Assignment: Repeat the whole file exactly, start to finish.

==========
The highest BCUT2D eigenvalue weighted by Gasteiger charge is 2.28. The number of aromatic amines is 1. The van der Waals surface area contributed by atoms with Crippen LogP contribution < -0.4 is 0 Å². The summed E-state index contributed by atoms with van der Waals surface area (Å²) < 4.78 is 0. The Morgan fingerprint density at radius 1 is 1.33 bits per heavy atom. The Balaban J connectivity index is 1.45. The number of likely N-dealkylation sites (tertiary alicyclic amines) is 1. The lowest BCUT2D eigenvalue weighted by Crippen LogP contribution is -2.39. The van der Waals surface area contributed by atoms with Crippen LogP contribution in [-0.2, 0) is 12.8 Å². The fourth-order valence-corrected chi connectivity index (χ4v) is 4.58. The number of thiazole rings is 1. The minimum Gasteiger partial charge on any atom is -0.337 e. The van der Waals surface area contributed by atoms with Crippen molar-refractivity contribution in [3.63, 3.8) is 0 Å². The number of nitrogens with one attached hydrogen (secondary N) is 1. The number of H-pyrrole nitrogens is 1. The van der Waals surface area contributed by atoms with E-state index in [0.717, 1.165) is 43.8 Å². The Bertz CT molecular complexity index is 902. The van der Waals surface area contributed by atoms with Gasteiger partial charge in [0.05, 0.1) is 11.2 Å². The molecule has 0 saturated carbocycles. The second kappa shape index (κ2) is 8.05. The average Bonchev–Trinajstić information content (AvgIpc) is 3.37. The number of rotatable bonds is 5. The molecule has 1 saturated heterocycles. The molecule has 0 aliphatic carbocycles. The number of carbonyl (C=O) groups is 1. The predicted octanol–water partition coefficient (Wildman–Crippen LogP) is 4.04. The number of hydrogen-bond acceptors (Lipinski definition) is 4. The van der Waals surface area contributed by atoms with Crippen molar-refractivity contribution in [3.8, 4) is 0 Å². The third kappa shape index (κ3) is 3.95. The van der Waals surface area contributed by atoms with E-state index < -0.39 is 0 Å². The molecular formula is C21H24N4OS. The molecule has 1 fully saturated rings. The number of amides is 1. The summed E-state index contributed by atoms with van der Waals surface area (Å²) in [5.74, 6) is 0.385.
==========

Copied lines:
The highest BCUT2D eigenvalue weighted by Gasteiger charge is 2.28. The number of aromatic amines is 1. The van der Waals surface area contributed by atoms with Crippen LogP contribution < -0.4 is 0 Å². The summed E-state index contributed by atoms with van der Waals surface area (Å²) < 4.78 is 0. The Morgan fingerprint density at radius 1 is 1.33 bits per heavy atom. The Balaban J connectivity index is 1.45. The number of likely N-dealkylation sites (tertiary alicyclic amines) is 1. The lowest BCUT2D eigenvalue weighted by Crippen LogP contribution is -2.39. The van der Waals surface area contributed by atoms with Crippen LogP contribution in [-0.2, 0) is 12.8 Å². The fourth-order valence-corrected chi connectivity index (χ4v) is 4.58. The number of thiazole rings is 1. The minimum Gasteiger partial charge on any atom is -0.337 e. The van der Waals surface area contributed by atoms with Crippen molar-refractivity contribution in [3.63, 3.8) is 0 Å². The number of nitrogens with one attached hydrogen (secondary N) is 1. The number of H-pyrrole nitrogens is 1. The van der Waals surface area contributed by atoms with E-state index in [0.717, 1.165) is 43.8 Å². The Bertz CT molecular complexity index is 902. The van der Waals surface area contributed by atoms with Gasteiger partial charge in [0.05, 0.1) is 11.2 Å². The molecule has 0 saturated carbocycles. The second kappa shape index (κ2) is 8.05. The average Bonchev–Trinajstić information content (AvgIpc) is 3.37. The number of rotatable bonds is 5. The molecule has 1 saturated heterocycles. The molecule has 0 aliphatic carbocycles. The number of carbonyl (C=O) groups is 1. The predicted octanol–water partition coefficient (Wildman–Crippen LogP) is 4.04. The number of hydrogen-bond acceptors (Lipinski definition) is 4. The van der Waals surface area contributed by atoms with Crippen molar-refractivity contribution in [3.8, 4) is 0 Å². The third kappa shape index (κ3) is 3.95. The van der Waals surface area contributed by atoms with E-state index < -0.39 is 0 Å². The molecular formula is C21H24N4OS. The molecule has 1 fully saturated rings. The number of amides is 1. The summed E-state index contributed by atoms with van der Waals surface area (Å²) in [5.74, 6) is 0.385.